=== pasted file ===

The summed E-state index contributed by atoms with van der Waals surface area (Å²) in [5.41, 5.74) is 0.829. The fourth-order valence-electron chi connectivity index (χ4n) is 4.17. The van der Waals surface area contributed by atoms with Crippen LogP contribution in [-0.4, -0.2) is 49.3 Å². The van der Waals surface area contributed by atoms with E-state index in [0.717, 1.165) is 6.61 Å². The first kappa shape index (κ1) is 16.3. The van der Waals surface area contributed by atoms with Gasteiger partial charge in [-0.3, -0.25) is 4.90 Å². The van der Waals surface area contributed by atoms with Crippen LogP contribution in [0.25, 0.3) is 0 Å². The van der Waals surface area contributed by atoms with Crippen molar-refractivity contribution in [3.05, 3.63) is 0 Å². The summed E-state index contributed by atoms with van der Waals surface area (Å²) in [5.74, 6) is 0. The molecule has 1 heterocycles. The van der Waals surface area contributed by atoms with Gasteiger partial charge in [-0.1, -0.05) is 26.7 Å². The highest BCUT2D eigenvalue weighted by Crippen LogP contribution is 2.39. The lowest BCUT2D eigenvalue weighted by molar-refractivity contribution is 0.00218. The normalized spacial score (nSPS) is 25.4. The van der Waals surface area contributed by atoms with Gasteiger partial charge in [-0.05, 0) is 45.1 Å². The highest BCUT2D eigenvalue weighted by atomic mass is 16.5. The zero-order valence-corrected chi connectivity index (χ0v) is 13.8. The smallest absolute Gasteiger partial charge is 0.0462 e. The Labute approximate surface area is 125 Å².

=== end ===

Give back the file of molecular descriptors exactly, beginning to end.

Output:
The summed E-state index contributed by atoms with van der Waals surface area (Å²) in [5.41, 5.74) is 0.829. The fourth-order valence-electron chi connectivity index (χ4n) is 4.17. The van der Waals surface area contributed by atoms with Crippen LogP contribution in [-0.4, -0.2) is 49.3 Å². The van der Waals surface area contributed by atoms with E-state index in [0.717, 1.165) is 6.61 Å². The first kappa shape index (κ1) is 16.3. The van der Waals surface area contributed by atoms with Gasteiger partial charge in [-0.3, -0.25) is 4.90 Å². The van der Waals surface area contributed by atoms with Crippen LogP contribution in [0.25, 0.3) is 0 Å². The van der Waals surface area contributed by atoms with Crippen molar-refractivity contribution in [3.05, 3.63) is 0 Å². The summed E-state index contributed by atoms with van der Waals surface area (Å²) in [5.74, 6) is 0. The molecule has 1 heterocycles. The van der Waals surface area contributed by atoms with Gasteiger partial charge in [-0.1, -0.05) is 26.7 Å². The highest BCUT2D eigenvalue weighted by Crippen LogP contribution is 2.39. The lowest BCUT2D eigenvalue weighted by molar-refractivity contribution is 0.00218. The normalized spacial score (nSPS) is 25.4. The van der Waals surface area contributed by atoms with Gasteiger partial charge in [-0.05, 0) is 45.1 Å². The highest BCUT2D eigenvalue weighted by atomic mass is 16.5. The zero-order valence-corrected chi connectivity index (χ0v) is 13.8. The smallest absolute Gasteiger partial charge is 0.0462 e. The Labute approximate surface area is 125 Å².